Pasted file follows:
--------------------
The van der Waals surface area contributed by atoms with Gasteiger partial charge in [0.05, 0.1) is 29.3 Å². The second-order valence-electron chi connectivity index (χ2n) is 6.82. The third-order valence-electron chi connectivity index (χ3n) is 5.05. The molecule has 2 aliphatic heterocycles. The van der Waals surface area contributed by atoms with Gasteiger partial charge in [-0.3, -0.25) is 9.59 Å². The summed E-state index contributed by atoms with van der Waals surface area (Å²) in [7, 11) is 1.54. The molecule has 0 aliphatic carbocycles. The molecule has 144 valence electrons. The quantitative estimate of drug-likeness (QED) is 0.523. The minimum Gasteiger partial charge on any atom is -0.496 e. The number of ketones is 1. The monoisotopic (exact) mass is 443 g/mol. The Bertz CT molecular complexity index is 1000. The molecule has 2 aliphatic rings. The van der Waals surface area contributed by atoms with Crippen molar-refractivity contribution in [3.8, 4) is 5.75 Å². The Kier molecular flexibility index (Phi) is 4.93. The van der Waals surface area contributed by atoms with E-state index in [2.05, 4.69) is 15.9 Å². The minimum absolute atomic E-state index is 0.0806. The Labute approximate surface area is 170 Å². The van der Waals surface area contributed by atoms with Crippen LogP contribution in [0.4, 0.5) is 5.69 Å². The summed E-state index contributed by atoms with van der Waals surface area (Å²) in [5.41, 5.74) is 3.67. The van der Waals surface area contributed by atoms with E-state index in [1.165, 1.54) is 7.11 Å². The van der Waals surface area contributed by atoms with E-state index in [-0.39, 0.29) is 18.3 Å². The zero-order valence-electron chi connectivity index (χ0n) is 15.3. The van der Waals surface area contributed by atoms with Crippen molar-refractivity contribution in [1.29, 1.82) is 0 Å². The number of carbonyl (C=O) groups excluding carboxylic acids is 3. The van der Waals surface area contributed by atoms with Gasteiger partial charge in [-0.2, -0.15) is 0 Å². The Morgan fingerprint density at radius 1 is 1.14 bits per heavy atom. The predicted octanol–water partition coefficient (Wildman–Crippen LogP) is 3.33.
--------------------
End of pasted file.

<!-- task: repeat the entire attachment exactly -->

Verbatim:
The van der Waals surface area contributed by atoms with Gasteiger partial charge in [0.05, 0.1) is 29.3 Å². The second-order valence-electron chi connectivity index (χ2n) is 6.82. The third-order valence-electron chi connectivity index (χ3n) is 5.05. The molecule has 2 aliphatic heterocycles. The van der Waals surface area contributed by atoms with Gasteiger partial charge in [-0.3, -0.25) is 9.59 Å². The summed E-state index contributed by atoms with van der Waals surface area (Å²) in [7, 11) is 1.54. The molecule has 0 aliphatic carbocycles. The molecule has 144 valence electrons. The quantitative estimate of drug-likeness (QED) is 0.523. The minimum Gasteiger partial charge on any atom is -0.496 e. The number of ketones is 1. The monoisotopic (exact) mass is 443 g/mol. The Bertz CT molecular complexity index is 1000. The molecule has 2 aliphatic rings. The van der Waals surface area contributed by atoms with Crippen molar-refractivity contribution in [3.8, 4) is 5.75 Å². The Kier molecular flexibility index (Phi) is 4.93. The van der Waals surface area contributed by atoms with E-state index in [2.05, 4.69) is 15.9 Å². The minimum absolute atomic E-state index is 0.0806. The Labute approximate surface area is 170 Å². The van der Waals surface area contributed by atoms with Crippen LogP contribution in [0.4, 0.5) is 5.69 Å². The summed E-state index contributed by atoms with van der Waals surface area (Å²) in [5.41, 5.74) is 3.67. The van der Waals surface area contributed by atoms with E-state index in [1.165, 1.54) is 7.11 Å². The van der Waals surface area contributed by atoms with E-state index in [-0.39, 0.29) is 18.3 Å². The zero-order valence-electron chi connectivity index (χ0n) is 15.3. The van der Waals surface area contributed by atoms with Crippen molar-refractivity contribution in [1.29, 1.82) is 0 Å². The number of carbonyl (C=O) groups excluding carboxylic acids is 3. The van der Waals surface area contributed by atoms with Gasteiger partial charge in [-0.2, -0.15) is 0 Å². The Morgan fingerprint density at radius 1 is 1.14 bits per heavy atom. The predicted octanol–water partition coefficient (Wildman–Crippen LogP) is 3.33.